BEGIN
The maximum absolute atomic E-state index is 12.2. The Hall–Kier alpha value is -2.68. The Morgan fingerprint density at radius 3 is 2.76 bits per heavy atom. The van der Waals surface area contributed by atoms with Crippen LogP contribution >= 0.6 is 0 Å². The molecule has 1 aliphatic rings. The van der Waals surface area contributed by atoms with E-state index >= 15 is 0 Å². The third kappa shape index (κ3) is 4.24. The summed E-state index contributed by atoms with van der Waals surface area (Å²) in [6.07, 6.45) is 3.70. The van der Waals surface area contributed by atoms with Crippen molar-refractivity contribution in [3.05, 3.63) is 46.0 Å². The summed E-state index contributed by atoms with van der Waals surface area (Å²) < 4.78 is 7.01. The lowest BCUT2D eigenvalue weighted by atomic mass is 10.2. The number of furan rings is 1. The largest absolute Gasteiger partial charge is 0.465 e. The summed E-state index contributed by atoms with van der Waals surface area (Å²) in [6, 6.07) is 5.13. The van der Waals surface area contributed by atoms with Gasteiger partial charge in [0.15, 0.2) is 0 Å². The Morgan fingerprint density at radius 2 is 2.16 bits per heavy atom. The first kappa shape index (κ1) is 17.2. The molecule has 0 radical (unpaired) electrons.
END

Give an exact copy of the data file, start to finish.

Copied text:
The maximum absolute atomic E-state index is 12.2. The Hall–Kier alpha value is -2.68. The Morgan fingerprint density at radius 3 is 2.76 bits per heavy atom. The van der Waals surface area contributed by atoms with Crippen LogP contribution >= 0.6 is 0 Å². The molecule has 1 aliphatic rings. The van der Waals surface area contributed by atoms with E-state index >= 15 is 0 Å². The third kappa shape index (κ3) is 4.24. The summed E-state index contributed by atoms with van der Waals surface area (Å²) in [6.07, 6.45) is 3.70. The van der Waals surface area contributed by atoms with Crippen molar-refractivity contribution in [3.05, 3.63) is 46.0 Å². The summed E-state index contributed by atoms with van der Waals surface area (Å²) < 4.78 is 7.01. The lowest BCUT2D eigenvalue weighted by atomic mass is 10.2. The number of furan rings is 1. The largest absolute Gasteiger partial charge is 0.465 e. The summed E-state index contributed by atoms with van der Waals surface area (Å²) in [6, 6.07) is 5.13. The van der Waals surface area contributed by atoms with Gasteiger partial charge in [0.15, 0.2) is 0 Å². The Morgan fingerprint density at radius 2 is 2.16 bits per heavy atom. The first kappa shape index (κ1) is 17.2. The molecule has 0 radical (unpaired) electrons.